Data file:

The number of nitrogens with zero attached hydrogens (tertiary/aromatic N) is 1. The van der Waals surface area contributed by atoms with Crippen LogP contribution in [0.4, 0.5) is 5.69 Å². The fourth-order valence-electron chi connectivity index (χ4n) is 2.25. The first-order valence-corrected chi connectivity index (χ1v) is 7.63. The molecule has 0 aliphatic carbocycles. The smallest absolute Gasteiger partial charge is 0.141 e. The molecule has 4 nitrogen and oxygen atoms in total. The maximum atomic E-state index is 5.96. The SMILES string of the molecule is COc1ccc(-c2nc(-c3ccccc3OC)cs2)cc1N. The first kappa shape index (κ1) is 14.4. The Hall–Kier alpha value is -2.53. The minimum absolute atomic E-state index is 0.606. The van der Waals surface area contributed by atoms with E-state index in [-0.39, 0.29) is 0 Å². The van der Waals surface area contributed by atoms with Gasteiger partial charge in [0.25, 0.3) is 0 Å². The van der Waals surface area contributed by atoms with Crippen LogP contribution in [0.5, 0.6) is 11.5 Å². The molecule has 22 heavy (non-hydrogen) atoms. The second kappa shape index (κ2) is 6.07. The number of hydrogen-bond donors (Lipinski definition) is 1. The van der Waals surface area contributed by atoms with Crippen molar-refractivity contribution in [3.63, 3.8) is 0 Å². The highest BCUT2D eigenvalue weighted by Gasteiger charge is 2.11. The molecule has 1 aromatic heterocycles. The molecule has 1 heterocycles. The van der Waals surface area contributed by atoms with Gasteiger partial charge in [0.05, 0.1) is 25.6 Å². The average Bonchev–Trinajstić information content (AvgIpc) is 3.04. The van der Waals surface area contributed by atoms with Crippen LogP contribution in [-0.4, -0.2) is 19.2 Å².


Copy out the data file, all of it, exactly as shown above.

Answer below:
The number of nitrogens with zero attached hydrogens (tertiary/aromatic N) is 1. The van der Waals surface area contributed by atoms with Crippen LogP contribution in [0.4, 0.5) is 5.69 Å². The fourth-order valence-electron chi connectivity index (χ4n) is 2.25. The first-order valence-corrected chi connectivity index (χ1v) is 7.63. The molecule has 0 aliphatic carbocycles. The smallest absolute Gasteiger partial charge is 0.141 e. The molecule has 4 nitrogen and oxygen atoms in total. The maximum atomic E-state index is 5.96. The SMILES string of the molecule is COc1ccc(-c2nc(-c3ccccc3OC)cs2)cc1N. The first kappa shape index (κ1) is 14.4. The Hall–Kier alpha value is -2.53. The minimum absolute atomic E-state index is 0.606. The van der Waals surface area contributed by atoms with E-state index in [-0.39, 0.29) is 0 Å². The van der Waals surface area contributed by atoms with Gasteiger partial charge in [0.25, 0.3) is 0 Å². The van der Waals surface area contributed by atoms with Crippen LogP contribution in [0.5, 0.6) is 11.5 Å². The molecule has 22 heavy (non-hydrogen) atoms. The second kappa shape index (κ2) is 6.07. The number of hydrogen-bond donors (Lipinski definition) is 1. The van der Waals surface area contributed by atoms with Crippen molar-refractivity contribution in [3.63, 3.8) is 0 Å². The highest BCUT2D eigenvalue weighted by Gasteiger charge is 2.11. The molecule has 1 aromatic heterocycles. The molecule has 1 heterocycles. The van der Waals surface area contributed by atoms with Gasteiger partial charge in [0.05, 0.1) is 25.6 Å². The average Bonchev–Trinajstić information content (AvgIpc) is 3.04. The van der Waals surface area contributed by atoms with Crippen LogP contribution in [-0.4, -0.2) is 19.2 Å².